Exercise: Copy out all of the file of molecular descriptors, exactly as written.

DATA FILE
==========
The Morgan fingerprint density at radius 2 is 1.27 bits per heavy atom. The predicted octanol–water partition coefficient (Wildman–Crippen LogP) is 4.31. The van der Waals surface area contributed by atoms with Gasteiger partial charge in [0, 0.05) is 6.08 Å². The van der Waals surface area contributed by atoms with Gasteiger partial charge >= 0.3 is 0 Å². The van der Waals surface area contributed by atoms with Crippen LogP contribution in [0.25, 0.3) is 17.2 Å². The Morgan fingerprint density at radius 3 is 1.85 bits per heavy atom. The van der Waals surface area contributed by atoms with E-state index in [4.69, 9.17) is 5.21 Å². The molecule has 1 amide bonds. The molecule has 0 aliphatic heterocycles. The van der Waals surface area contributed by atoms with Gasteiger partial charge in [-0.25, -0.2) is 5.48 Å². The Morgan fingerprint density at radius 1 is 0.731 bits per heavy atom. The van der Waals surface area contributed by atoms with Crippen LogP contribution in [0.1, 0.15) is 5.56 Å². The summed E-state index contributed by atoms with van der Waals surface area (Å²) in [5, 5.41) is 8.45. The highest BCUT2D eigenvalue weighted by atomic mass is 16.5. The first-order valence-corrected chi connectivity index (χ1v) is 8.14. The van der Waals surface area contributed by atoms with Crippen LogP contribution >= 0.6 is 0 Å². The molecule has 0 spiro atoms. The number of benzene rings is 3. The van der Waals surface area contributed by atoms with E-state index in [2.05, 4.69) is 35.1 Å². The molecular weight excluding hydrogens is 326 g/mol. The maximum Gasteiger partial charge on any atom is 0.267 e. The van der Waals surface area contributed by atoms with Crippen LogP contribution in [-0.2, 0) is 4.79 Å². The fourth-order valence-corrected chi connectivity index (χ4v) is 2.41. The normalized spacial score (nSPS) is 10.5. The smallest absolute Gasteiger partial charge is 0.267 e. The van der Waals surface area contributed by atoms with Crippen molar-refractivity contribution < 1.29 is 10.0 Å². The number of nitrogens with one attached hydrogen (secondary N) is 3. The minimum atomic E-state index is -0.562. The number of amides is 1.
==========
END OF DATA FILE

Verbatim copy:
The Morgan fingerprint density at radius 2 is 1.27 bits per heavy atom. The predicted octanol–water partition coefficient (Wildman–Crippen LogP) is 4.31. The van der Waals surface area contributed by atoms with Gasteiger partial charge in [0, 0.05) is 6.08 Å². The van der Waals surface area contributed by atoms with Gasteiger partial charge >= 0.3 is 0 Å². The van der Waals surface area contributed by atoms with Crippen LogP contribution in [0.25, 0.3) is 17.2 Å². The Morgan fingerprint density at radius 3 is 1.85 bits per heavy atom. The van der Waals surface area contributed by atoms with E-state index in [4.69, 9.17) is 5.21 Å². The molecule has 1 amide bonds. The molecule has 0 aliphatic heterocycles. The van der Waals surface area contributed by atoms with Gasteiger partial charge in [-0.25, -0.2) is 5.48 Å². The Morgan fingerprint density at radius 1 is 0.731 bits per heavy atom. The van der Waals surface area contributed by atoms with Crippen LogP contribution in [0.1, 0.15) is 5.56 Å². The summed E-state index contributed by atoms with van der Waals surface area (Å²) in [5, 5.41) is 8.45. The highest BCUT2D eigenvalue weighted by atomic mass is 16.5. The first-order valence-corrected chi connectivity index (χ1v) is 8.14. The van der Waals surface area contributed by atoms with Crippen LogP contribution >= 0.6 is 0 Å². The molecule has 0 spiro atoms. The number of benzene rings is 3. The van der Waals surface area contributed by atoms with E-state index in [2.05, 4.69) is 35.1 Å². The molecular weight excluding hydrogens is 326 g/mol. The maximum Gasteiger partial charge on any atom is 0.267 e. The van der Waals surface area contributed by atoms with Crippen LogP contribution in [-0.2, 0) is 4.79 Å². The fourth-order valence-corrected chi connectivity index (χ4v) is 2.41. The normalized spacial score (nSPS) is 10.5. The smallest absolute Gasteiger partial charge is 0.267 e. The van der Waals surface area contributed by atoms with Crippen molar-refractivity contribution < 1.29 is 10.0 Å². The number of nitrogens with one attached hydrogen (secondary N) is 3. The minimum atomic E-state index is -0.562. The number of amides is 1.